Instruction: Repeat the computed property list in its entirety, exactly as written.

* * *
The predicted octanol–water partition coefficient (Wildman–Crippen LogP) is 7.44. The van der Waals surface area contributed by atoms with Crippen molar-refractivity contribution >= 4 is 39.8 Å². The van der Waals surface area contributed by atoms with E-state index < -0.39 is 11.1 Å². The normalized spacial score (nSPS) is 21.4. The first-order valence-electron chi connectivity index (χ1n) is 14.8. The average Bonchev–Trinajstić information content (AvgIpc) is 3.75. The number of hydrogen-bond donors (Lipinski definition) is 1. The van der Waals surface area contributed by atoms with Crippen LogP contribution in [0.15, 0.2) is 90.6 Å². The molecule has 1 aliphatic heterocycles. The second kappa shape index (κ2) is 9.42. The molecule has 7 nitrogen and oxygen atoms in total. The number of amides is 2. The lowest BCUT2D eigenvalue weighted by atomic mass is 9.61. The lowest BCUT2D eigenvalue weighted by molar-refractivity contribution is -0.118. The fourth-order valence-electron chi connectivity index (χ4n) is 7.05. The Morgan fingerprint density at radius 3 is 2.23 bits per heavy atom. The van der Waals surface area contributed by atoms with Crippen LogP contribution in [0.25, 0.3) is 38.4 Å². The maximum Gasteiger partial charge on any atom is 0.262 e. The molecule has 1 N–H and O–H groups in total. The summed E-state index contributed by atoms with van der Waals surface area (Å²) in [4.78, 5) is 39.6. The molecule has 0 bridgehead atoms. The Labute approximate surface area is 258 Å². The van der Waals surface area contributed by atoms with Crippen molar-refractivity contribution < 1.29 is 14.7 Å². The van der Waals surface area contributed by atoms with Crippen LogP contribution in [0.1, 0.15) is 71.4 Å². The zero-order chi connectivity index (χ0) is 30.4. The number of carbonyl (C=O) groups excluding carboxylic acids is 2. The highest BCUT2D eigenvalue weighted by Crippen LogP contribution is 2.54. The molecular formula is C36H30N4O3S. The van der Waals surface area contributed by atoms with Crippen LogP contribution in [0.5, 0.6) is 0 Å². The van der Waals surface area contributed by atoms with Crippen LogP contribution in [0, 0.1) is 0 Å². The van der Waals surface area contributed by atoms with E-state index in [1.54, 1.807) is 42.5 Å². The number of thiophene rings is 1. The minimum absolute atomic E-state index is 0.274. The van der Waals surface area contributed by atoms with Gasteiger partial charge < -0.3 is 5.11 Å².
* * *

The predicted octanol–water partition coefficient (Wildman–Crippen LogP) is 7.44. The van der Waals surface area contributed by atoms with Crippen molar-refractivity contribution >= 4 is 39.8 Å². The van der Waals surface area contributed by atoms with E-state index < -0.39 is 11.1 Å². The normalized spacial score (nSPS) is 21.4. The first-order valence-electron chi connectivity index (χ1n) is 14.8. The average Bonchev–Trinajstić information content (AvgIpc) is 3.75. The number of hydrogen-bond donors (Lipinski definition) is 1. The van der Waals surface area contributed by atoms with Crippen LogP contribution in [0.15, 0.2) is 90.6 Å². The molecule has 1 aliphatic heterocycles. The second kappa shape index (κ2) is 9.42. The molecule has 7 nitrogen and oxygen atoms in total. The number of amides is 2. The lowest BCUT2D eigenvalue weighted by atomic mass is 9.61. The lowest BCUT2D eigenvalue weighted by molar-refractivity contribution is -0.118. The fourth-order valence-electron chi connectivity index (χ4n) is 7.05. The Morgan fingerprint density at radius 3 is 2.23 bits per heavy atom. The van der Waals surface area contributed by atoms with Crippen LogP contribution in [0.25, 0.3) is 38.4 Å². The maximum Gasteiger partial charge on any atom is 0.262 e. The molecule has 1 N–H and O–H groups in total. The summed E-state index contributed by atoms with van der Waals surface area (Å²) in [4.78, 5) is 39.6. The molecule has 0 bridgehead atoms. The Labute approximate surface area is 258 Å². The van der Waals surface area contributed by atoms with Crippen molar-refractivity contribution < 1.29 is 14.7 Å². The van der Waals surface area contributed by atoms with Crippen LogP contribution in [0.1, 0.15) is 71.4 Å². The zero-order chi connectivity index (χ0) is 30.4. The number of carbonyl (C=O) groups excluding carboxylic acids is 2. The highest BCUT2D eigenvalue weighted by Crippen LogP contribution is 2.54. The molecular formula is C36H30N4O3S. The van der Waals surface area contributed by atoms with Crippen LogP contribution in [0.5, 0.6) is 0 Å². The van der Waals surface area contributed by atoms with Crippen LogP contribution in [0, 0.1) is 0 Å². The van der Waals surface area contributed by atoms with E-state index in [1.54, 1.807) is 42.5 Å². The number of thiophene rings is 1. The minimum absolute atomic E-state index is 0.274. The van der Waals surface area contributed by atoms with Gasteiger partial charge < -0.3 is 5.11 Å².